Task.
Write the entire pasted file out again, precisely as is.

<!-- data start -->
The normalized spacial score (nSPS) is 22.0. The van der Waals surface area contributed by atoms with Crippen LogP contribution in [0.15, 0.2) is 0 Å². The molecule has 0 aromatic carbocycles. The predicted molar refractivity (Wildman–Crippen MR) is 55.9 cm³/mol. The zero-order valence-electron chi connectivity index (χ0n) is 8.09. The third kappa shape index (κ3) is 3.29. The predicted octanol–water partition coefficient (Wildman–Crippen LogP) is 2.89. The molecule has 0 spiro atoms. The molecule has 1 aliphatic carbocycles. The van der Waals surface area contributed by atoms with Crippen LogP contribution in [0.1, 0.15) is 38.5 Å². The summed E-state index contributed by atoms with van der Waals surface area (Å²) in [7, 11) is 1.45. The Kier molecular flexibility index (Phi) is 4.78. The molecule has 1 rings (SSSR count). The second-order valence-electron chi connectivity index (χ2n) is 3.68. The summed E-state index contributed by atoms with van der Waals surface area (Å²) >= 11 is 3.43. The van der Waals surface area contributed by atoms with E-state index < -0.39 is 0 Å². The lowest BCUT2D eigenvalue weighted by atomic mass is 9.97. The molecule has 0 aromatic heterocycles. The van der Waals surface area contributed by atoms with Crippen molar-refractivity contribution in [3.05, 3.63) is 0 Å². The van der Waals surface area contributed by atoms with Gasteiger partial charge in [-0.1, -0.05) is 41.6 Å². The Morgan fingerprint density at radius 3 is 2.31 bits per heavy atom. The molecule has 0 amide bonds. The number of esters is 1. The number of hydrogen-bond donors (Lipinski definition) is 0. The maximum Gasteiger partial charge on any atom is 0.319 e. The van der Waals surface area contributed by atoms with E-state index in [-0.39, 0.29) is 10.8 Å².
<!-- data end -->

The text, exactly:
The normalized spacial score (nSPS) is 22.0. The van der Waals surface area contributed by atoms with Crippen LogP contribution in [0.15, 0.2) is 0 Å². The molecule has 0 aromatic carbocycles. The predicted molar refractivity (Wildman–Crippen MR) is 55.9 cm³/mol. The zero-order valence-electron chi connectivity index (χ0n) is 8.09. The third kappa shape index (κ3) is 3.29. The predicted octanol–water partition coefficient (Wildman–Crippen LogP) is 2.89. The molecule has 0 spiro atoms. The molecule has 1 aliphatic carbocycles. The van der Waals surface area contributed by atoms with Crippen LogP contribution in [0.1, 0.15) is 38.5 Å². The summed E-state index contributed by atoms with van der Waals surface area (Å²) in [7, 11) is 1.45. The Kier molecular flexibility index (Phi) is 4.78. The molecule has 1 rings (SSSR count). The second-order valence-electron chi connectivity index (χ2n) is 3.68. The summed E-state index contributed by atoms with van der Waals surface area (Å²) >= 11 is 3.43. The van der Waals surface area contributed by atoms with E-state index < -0.39 is 0 Å². The lowest BCUT2D eigenvalue weighted by atomic mass is 9.97. The molecule has 0 aromatic heterocycles. The van der Waals surface area contributed by atoms with Crippen molar-refractivity contribution in [3.05, 3.63) is 0 Å². The van der Waals surface area contributed by atoms with Gasteiger partial charge in [-0.1, -0.05) is 41.6 Å². The Morgan fingerprint density at radius 3 is 2.31 bits per heavy atom. The molecule has 0 amide bonds. The number of esters is 1. The number of hydrogen-bond donors (Lipinski definition) is 0. The maximum Gasteiger partial charge on any atom is 0.319 e. The van der Waals surface area contributed by atoms with E-state index in [-0.39, 0.29) is 10.8 Å².